A government report demanded by Congress is set for release today and will decide the fate of an airline passenger screening program that combines personal and consumer information to spot potential terrorists.
Privacy advocates say they expect the Secure Flight program, which has been in the testing phase since early this year, to get a failing grade from the Government Accountability Office (GAO), which would mean the program could not become operational.
Rep. Loretta Sanchez, California Democrat, said lawmakers familiar with the report have told one another that the eight mandated criteria on protecting privacy have not been met.
“It has to be fixed before Congress appropriates funding,” said Miss Sanchez, who had not seen the report.
The Transportation Security Administration (TSA) has been working on the program, previously known as the Computer-Assisted Passenger Prescreening System, or CAPPS II, to replace CAPPS I, the system in use since September 11.
“We do look forward to working through the next steps with GAO and others as we finalize Secure Flight,” said TSA spokesman Mark Hatfield.
“This program, when finished, will have undergone precedent-setting security and tests to ensure it delivers on both security enhancement and privacy protection,” he said.
The system will compare information provided to the airlines with information provided by companies that collect personal data for marketing and credit scoring, and then match it to terrorist watch lists.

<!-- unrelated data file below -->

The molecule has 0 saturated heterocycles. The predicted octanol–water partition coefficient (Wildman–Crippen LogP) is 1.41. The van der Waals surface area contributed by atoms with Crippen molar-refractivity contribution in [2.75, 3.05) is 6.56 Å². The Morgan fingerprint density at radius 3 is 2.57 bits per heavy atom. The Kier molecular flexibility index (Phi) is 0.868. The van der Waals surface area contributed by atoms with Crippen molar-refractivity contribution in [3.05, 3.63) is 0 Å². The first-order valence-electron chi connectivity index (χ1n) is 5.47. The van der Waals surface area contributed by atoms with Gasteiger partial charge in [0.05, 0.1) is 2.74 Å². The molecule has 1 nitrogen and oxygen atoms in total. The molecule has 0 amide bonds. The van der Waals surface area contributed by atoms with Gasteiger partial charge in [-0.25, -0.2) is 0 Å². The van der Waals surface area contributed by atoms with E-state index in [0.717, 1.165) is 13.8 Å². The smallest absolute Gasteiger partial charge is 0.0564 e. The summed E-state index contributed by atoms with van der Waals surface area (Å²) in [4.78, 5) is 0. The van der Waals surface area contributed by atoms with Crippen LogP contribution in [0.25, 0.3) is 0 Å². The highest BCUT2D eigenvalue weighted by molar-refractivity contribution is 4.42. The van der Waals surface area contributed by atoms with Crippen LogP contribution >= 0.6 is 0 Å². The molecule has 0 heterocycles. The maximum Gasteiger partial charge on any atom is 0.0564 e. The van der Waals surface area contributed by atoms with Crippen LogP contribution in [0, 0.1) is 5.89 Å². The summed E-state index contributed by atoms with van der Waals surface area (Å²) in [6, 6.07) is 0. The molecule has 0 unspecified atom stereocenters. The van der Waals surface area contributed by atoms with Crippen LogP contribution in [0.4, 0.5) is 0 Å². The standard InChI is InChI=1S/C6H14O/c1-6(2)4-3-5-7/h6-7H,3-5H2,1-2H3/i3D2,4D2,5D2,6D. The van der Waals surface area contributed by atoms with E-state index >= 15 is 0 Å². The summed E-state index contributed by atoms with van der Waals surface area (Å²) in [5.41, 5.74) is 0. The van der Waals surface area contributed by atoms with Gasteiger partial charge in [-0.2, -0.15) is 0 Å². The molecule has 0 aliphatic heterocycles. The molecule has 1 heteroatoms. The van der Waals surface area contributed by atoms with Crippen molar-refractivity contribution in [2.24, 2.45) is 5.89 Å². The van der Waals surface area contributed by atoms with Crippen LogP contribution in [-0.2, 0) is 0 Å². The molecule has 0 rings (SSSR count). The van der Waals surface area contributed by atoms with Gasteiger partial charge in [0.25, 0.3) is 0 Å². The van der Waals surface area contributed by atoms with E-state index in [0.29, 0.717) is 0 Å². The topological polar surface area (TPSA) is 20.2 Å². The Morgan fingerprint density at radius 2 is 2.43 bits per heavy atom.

Lawmakers questioned the effectiveness of the watch list after high-profile members were flagged for secondary screening. They included Sen. Edward M. Kennedy, Massachusetts Democrat, Rep. Don Young, Alaska Republican, and Rep. John Lewis, Georgia Democrat.
Privacy advocates say the Secure Flight program is a repeat of the abandoned CAPPS II program, and are critical of attempts to use personal information to determine who can board aircraft and who cannot.
“To a larger extent, this is the CAPPS system risen from the dead and it will have all the same problems; the underlying data will not be reliable, we will still be getting false accusations and still not being able to pick out the terrorists,” said Barry Steinhardt, director of the American Civil Liberties Union’s Technology & Liberty Project.
A Feb. 23 GAO briefing paper for congressional staff said testing was not performed on how to use information to improve safety, and that the tests “do not generally reflect attributes of successful performance measures for this purpose.”
The new GAO report says in its title that “risks should be managed as developed,” indicating that privacy problems have not been resolved, a GAO spokeswoman said.
Bruce Schneier, a security analyst and chief technical officer of Counterpane Internet Security, says he is concerned about abuse.
“The urge to use the system for other things will be irresistible. It’s too easy. Once the system is built they’ll say, ‘Let’s use it for trains and buses, and by the way, the Super Bowl is next week, let’s use it there,’” Mr. Schneier said.